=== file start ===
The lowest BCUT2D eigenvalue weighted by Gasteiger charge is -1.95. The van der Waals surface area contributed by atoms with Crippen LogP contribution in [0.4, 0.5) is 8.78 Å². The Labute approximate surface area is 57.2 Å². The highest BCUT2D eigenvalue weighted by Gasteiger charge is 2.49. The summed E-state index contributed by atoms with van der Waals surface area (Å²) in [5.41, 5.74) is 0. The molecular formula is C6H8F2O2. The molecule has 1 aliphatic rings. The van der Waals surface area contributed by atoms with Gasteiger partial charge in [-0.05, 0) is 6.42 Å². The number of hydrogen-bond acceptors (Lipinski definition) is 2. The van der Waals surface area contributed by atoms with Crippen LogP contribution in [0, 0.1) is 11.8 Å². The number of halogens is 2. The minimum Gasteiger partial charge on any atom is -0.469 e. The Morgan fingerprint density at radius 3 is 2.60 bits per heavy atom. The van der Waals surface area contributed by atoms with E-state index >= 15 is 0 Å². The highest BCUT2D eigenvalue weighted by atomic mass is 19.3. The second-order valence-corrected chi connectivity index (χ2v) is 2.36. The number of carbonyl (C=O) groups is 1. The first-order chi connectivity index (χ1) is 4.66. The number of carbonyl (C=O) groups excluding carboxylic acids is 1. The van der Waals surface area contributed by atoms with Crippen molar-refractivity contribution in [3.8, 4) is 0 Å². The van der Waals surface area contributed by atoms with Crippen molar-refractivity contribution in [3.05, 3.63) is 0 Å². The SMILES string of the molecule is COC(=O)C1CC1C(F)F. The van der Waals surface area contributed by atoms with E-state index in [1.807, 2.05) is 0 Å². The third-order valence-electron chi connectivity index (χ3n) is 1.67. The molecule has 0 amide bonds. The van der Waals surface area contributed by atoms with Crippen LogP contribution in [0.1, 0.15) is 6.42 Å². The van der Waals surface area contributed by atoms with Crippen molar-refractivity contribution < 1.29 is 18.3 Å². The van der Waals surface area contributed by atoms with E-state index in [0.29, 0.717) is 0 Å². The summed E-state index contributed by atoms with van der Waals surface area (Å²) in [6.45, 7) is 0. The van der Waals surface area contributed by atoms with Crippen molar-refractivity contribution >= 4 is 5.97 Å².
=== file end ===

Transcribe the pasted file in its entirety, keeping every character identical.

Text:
The lowest BCUT2D eigenvalue weighted by Gasteiger charge is -1.95. The van der Waals surface area contributed by atoms with Crippen LogP contribution in [0.4, 0.5) is 8.78 Å². The Labute approximate surface area is 57.2 Å². The highest BCUT2D eigenvalue weighted by Gasteiger charge is 2.49. The summed E-state index contributed by atoms with van der Waals surface area (Å²) in [5.41, 5.74) is 0. The molecular formula is C6H8F2O2. The molecule has 1 aliphatic rings. The van der Waals surface area contributed by atoms with Gasteiger partial charge in [-0.05, 0) is 6.42 Å². The number of hydrogen-bond acceptors (Lipinski definition) is 2. The van der Waals surface area contributed by atoms with Crippen LogP contribution in [0, 0.1) is 11.8 Å². The number of halogens is 2. The minimum Gasteiger partial charge on any atom is -0.469 e. The Morgan fingerprint density at radius 3 is 2.60 bits per heavy atom. The van der Waals surface area contributed by atoms with E-state index >= 15 is 0 Å². The highest BCUT2D eigenvalue weighted by atomic mass is 19.3. The second-order valence-corrected chi connectivity index (χ2v) is 2.36. The number of carbonyl (C=O) groups is 1. The first-order chi connectivity index (χ1) is 4.66. The number of carbonyl (C=O) groups excluding carboxylic acids is 1. The van der Waals surface area contributed by atoms with Crippen molar-refractivity contribution in [3.8, 4) is 0 Å². The van der Waals surface area contributed by atoms with Crippen molar-refractivity contribution in [3.05, 3.63) is 0 Å². The SMILES string of the molecule is COC(=O)C1CC1C(F)F. The van der Waals surface area contributed by atoms with E-state index in [1.807, 2.05) is 0 Å². The third-order valence-electron chi connectivity index (χ3n) is 1.67. The molecule has 0 amide bonds. The van der Waals surface area contributed by atoms with Crippen LogP contribution in [0.1, 0.15) is 6.42 Å². The van der Waals surface area contributed by atoms with Crippen molar-refractivity contribution < 1.29 is 18.3 Å². The van der Waals surface area contributed by atoms with E-state index in [0.29, 0.717) is 0 Å². The summed E-state index contributed by atoms with van der Waals surface area (Å²) in [6.45, 7) is 0. The van der Waals surface area contributed by atoms with Crippen molar-refractivity contribution >= 4 is 5.97 Å².